Joe Wicks on becoming the world's PE teacher: 'I'm finally getting to shine a light on what I believe in'
In the space of a week, The Body Coach has taught PE to 17 million families across the world. He explains what it's been like
Every morning, at 9am sharp, Joe Wicks stares directly down the lens of his camera, blinking back at him from across his London living room. With an upbeat, “Good morning everyone”, he lays out the plan for the next 30 minutes, during which he will be watched by millions across the world, waiting to copy his every move.
In the space of a week, the online fitness guru has positioned himself as the world’s PE teacher. But long gone are the days of "stuck in the mud" and "tag" I remember from school PE classes. Wick’s workouts mean business.
You might be fooled by the child-friendly names – the "Fireman Sam ladder climb" or the "Spider-Man lunge" – but one quick Twitter search will bring up hundreds of testimonials from sore parents, who have been following along. For the sake of the kids, of course.
But every day, they still return for their next instalment. Wicks is managing to not only keep children moving during this period of coronavirus lockdown, he’s captured the imaginations of entire families across the world.
“I was hoping that would happen,” Wicks tells The National, fresh from the start of week two of PE with Joe. “I was hoping that parents would want to do it with their kids and I really have seen that. For a lot of families, this is the first time ever you've got mums and dads exercising in front of their children.
It's amazing how much children learn from what they see
"I’ve had some funny messages from people saying that they're really sore, that they can’t walk down the stairs or go to the toilet. It’s hilarious because they think it's obviously a really easy workout, but if this is the first time you’ve done squats or lunges in years, you’re going to feel it the next day.”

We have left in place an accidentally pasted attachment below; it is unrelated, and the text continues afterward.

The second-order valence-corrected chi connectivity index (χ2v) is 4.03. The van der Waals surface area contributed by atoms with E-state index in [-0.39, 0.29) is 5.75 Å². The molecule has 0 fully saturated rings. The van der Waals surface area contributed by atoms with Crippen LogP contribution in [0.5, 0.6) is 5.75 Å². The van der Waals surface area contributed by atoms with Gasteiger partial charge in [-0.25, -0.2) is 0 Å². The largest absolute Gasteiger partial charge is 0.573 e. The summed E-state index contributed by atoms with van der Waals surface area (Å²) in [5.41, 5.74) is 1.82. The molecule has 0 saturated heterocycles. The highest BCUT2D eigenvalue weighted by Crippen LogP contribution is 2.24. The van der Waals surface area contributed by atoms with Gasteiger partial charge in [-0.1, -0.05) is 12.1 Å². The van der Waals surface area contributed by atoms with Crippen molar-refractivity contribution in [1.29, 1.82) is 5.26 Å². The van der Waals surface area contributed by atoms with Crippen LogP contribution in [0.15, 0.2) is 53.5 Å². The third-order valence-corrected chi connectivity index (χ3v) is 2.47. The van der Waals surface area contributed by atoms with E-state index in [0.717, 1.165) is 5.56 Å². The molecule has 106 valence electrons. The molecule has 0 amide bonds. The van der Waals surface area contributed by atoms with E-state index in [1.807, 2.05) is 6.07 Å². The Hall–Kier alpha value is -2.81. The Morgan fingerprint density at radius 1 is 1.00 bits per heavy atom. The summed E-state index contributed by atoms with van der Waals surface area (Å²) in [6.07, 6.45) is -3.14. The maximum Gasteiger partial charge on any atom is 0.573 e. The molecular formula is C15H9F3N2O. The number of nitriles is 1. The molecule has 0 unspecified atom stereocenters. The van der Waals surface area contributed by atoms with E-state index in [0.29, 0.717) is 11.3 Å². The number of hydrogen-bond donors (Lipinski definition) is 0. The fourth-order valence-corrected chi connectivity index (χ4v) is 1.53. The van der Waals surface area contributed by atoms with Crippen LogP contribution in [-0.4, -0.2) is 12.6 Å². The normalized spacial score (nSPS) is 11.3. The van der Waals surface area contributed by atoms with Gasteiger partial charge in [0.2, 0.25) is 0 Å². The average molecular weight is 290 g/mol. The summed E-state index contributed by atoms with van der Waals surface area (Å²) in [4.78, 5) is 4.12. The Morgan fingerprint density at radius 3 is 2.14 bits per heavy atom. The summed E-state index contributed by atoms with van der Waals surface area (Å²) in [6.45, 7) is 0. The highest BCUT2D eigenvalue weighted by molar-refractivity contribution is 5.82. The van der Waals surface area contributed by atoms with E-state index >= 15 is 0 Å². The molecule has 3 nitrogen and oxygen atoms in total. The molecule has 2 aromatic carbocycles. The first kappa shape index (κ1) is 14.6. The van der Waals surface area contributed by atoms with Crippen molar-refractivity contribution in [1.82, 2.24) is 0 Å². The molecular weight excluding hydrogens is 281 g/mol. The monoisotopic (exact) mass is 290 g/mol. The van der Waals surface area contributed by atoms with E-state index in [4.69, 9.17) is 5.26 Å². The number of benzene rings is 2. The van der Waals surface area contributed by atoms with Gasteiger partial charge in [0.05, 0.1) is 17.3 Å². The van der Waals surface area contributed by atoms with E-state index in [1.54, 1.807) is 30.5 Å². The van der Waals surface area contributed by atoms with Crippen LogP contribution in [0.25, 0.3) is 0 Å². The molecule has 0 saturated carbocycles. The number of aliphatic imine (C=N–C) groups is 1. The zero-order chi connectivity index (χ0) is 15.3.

The idea for PE with Joe came to him in the middle of the night. In March, Wicks was due to head out on a UK-wide tour of schools to teach live PE classes, but as schools closed their doors, the tour got put on hold, along with, he feared, any kind of physical activity for thousands of children across the UK for the foreseeable future.
“I text my brother at gone midnight and told him I had an idea,” he says. “I was going to call it PE with Joe, and every day, Monday to Friday, I’m going to do a workout on my YouTube channel. I just had no idea how huge it was going to get. I knew it was going to be shared by UK schools, but I never expected this.”
Week one of PE with Joe racked up 17 million views. That’s 17 million households across the world taking part, making the true number of sweaty, out-of-breath participants even higher. Wick’s face has appeared in newspapers and on TV screens the world over. Naturally, he’s feeling a little overwhelmed.
“It's been surreal,” he says, his amazement palpable. “I’ve found it really quite emotional at times because I’ve been trying so hard to get attention for children’s fitness. I’ve been doing a lot of visits to schools, I came to Dubai last year for the Fitness Challenge. It’s not something I only just had the idea for, but I’m truly blown away by the reaction this week.”
When it comes to educating children about fitness, Wicks, aka The Body Coach, has been a man on a mission for the past four years. He’s an ambassador for the BBC’s Children in Need, and, up until last week, was already doing video workouts for schools and families, viewed hundreds of thousands of times – hardly modest numbers, but they suddenly seem dwarfed by the past week’s events.